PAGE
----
Exposing PseudoAstronomy

May 29, 2010

Skeptiko Host Alex Tsakiris: On the Non-Scientifically Trained Trying to Do/Understand Science


Preamble

First, let me give one announcement for folks who may read this blog regularly (hi Karl!). This may be my last post for about a month or so. As you may remember from my last post, I will be teaching all next month, June 1 through July 2, and the class is every day for 95 minutes. I have no idea how much free time I may have to do a blog post, and I have some other projects I need to finish up before the end of the month (I’m also a photographer and I had a bride finally get back to me about photos she wants finished).

Introduction

I have posted once before about Skeptiko podcast host Alex Tsakiris in my post about The Importance of Peer-Review in Science. The purpose of that post was to primarily show that peer review is an important part of the scientific process, a claim contrary to what the host of said podcast had claimed.

Now for the official disclaimer on this post: I do not know if Alex is a trained scientist. Based on what he has stated on his podcast, my conclusion is that he is not. What I have read of his background (something like “successful software entrepreneur” or around those lines) supports that conclusion. However, I don’t want to be called out for libel just in case and so that is my disclaimer.

Also, I am not using this post to say whether I think near-death experiences are a materialistic phenomenon or point to a mind-brain duality (mind/consciousness can exist separately from brain). That is NOT the point of this post and I am unqualified to speak with any authority on the subject (something I think Alex needs to admit more often).

Anyway, I just completed listening to the rather long Skeptiko episode #105 on near-death experiences with Skeptics’ Guide to the Universe host Steven Novella Dr. Steven Novella (see Points 2 and 3 below for that “Dr.” point). I want to use that episode to make a few points about how science is done that an (apparently) non-scientifically-trained person will miss. This post is not meant to be a dig/diss against so-called “citizen science,” rather the pitfalls of which non-scientists should be aware when trying to investigate pretty much ANY kind of science.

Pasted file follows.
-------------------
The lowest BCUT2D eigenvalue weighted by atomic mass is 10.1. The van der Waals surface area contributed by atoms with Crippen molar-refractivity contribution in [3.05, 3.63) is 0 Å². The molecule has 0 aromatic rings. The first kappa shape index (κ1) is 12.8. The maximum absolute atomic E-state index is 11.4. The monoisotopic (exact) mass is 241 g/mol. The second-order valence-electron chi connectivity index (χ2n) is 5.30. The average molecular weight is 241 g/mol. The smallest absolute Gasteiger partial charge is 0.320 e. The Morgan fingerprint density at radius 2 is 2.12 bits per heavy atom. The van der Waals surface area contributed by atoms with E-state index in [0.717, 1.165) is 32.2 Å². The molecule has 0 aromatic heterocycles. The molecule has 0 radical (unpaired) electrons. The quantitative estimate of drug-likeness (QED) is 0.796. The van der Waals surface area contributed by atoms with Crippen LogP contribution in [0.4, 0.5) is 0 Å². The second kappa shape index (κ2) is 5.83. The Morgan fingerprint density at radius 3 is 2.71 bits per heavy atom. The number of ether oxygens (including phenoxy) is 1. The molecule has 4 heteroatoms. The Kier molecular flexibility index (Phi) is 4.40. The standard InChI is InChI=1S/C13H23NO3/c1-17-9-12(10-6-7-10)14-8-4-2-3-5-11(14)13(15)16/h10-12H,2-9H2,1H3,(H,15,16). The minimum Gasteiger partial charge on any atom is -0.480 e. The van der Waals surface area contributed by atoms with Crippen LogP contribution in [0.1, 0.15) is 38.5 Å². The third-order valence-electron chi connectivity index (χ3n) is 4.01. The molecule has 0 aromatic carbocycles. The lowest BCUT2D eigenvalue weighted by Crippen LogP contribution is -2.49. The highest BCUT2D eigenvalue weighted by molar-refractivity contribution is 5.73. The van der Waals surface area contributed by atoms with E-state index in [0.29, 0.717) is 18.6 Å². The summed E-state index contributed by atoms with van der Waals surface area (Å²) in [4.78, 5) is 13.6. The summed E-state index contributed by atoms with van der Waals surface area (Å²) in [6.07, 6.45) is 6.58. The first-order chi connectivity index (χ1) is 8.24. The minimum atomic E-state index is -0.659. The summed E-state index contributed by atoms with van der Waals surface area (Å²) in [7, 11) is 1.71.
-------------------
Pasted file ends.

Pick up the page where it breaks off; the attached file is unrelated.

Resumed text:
Point 1: Conclusions Are Not Data

Many times during the episode’s main interview and after the interview in the “follow-up,” Alex would talk about a paper’s conclusions. “The researchers said …” was a frequent refrain, or “In the paper’s conclusions …” or even “The conclusions in the Abstract …” I may be remembering incorrectly, perhaps someone may point that out, but I do not recall any case where Alex instead stated, “The data in this paper objectively show [this], therefore we can conclude [that].”

This is a subtle difference. Those of you who may not be scientifically trained (or listened to Steve’s interview on the episode) may not notice that there is an important (though subtle) difference there. The difference is that the data are what scientists use to make their conclusion. A conclusion may be wrong. It may be right. It may be partially wrong and partially right (as shown later on with more studies … more data). Hopefully, if there was not academic fraud, intellectual dishonesty, nor faulty workmanship (data gathering methods), the actual data itself will NEVER be wrong, just the conclusions from it. In almost any paper — at least in the fields with which I am familiar — the quick one-line conclusions may be what people take away and remember, but it’s the actual data that will outlive that paper and that other researchers will look at when trying to replicate, use in a graduate classroom, or argue against.

I will provide two examples here, both from my own research. The first is from a paper that I just submitted on using small, 10s to 100s meter-sized craters on Mars to determine the chronology of the last episodes of volcanism on the planet. In doing the work, there were only one or two people who had studied it previously, and so they were obviously talked about in my own paper. Many times I reached the same conclusion as they in terms of ages of some of the volcanos, but several times I did not. In those cases, I went back to their data to try to figure out where/why we disagreed. It wasn’t enough just to say, “I got an age of x, she got an age of y, we disagree.” I had to look through and figure out why, and whether we had the same data results and if so why our interpretations differed, or if our actual data differed.